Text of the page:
55 Pages Posted: 3 Nov 2008
Date Written: December 2004
Many financial markets are characterized by strong relationships and networks, rather than arm s-length, spot-market transactions. We examine the performance consequences of this organizational choice in the context of relationships established when VCs syndicate portfolio company investments, using acomprehensive sample of U.S. based VCs over the period 1980 to 2003. VC funds whose parent firms enjoy more influential network positions have significantly better performance, as measured by the proportion of portfolio company investments that are successfully exited through an initial public offering or a sale to another company. Similarly, the portfolio companies of better networked VC firms are significantly more likely to survive to subsequent rounds of financing and to eventual exit. The magnitudeof these effects is economically large, and is robust to a wide range of specifications. Our models suggest that the benefits of being associated with a well-connected VC are more pronounced in later funding rounds. Once we control for network effects in our models of fund and portfolio company performance, theimportance of how much investment experience a VC has is reduced, and in some specifications, eliminated.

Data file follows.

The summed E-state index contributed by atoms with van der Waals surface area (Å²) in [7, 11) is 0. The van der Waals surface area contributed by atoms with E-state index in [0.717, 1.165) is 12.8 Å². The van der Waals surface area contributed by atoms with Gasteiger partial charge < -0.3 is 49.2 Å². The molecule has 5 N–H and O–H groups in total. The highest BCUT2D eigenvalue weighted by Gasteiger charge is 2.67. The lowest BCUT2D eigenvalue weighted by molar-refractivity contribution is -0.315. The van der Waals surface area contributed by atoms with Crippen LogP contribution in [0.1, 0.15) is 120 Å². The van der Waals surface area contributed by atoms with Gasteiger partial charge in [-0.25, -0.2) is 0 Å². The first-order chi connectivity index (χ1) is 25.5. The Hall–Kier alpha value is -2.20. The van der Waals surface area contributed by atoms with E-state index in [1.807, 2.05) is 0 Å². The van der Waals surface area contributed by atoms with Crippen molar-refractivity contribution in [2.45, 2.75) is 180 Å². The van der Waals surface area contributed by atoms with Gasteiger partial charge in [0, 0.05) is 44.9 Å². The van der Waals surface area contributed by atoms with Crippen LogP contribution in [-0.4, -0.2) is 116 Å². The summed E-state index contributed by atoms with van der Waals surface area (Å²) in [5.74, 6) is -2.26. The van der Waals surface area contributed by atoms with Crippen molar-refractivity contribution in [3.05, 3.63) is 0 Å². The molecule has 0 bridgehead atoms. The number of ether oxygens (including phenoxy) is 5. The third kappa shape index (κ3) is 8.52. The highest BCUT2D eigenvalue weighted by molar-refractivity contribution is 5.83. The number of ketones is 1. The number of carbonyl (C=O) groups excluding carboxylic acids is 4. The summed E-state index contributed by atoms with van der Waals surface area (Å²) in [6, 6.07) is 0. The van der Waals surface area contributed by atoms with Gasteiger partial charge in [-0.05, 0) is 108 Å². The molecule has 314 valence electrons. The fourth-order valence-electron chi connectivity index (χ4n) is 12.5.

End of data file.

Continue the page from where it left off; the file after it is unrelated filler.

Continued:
Suggested Citation: Suggested Citation
Hochberg, Yael V. and Ljungqvist, Alexander and Lu, Yang, Who You Know Matters: Venture Capital Networks and Investment Performance (December 2004). NYU Working Paper No. FIN-04-029. Available at SSRN: https://ssrn.com/abstract=1294481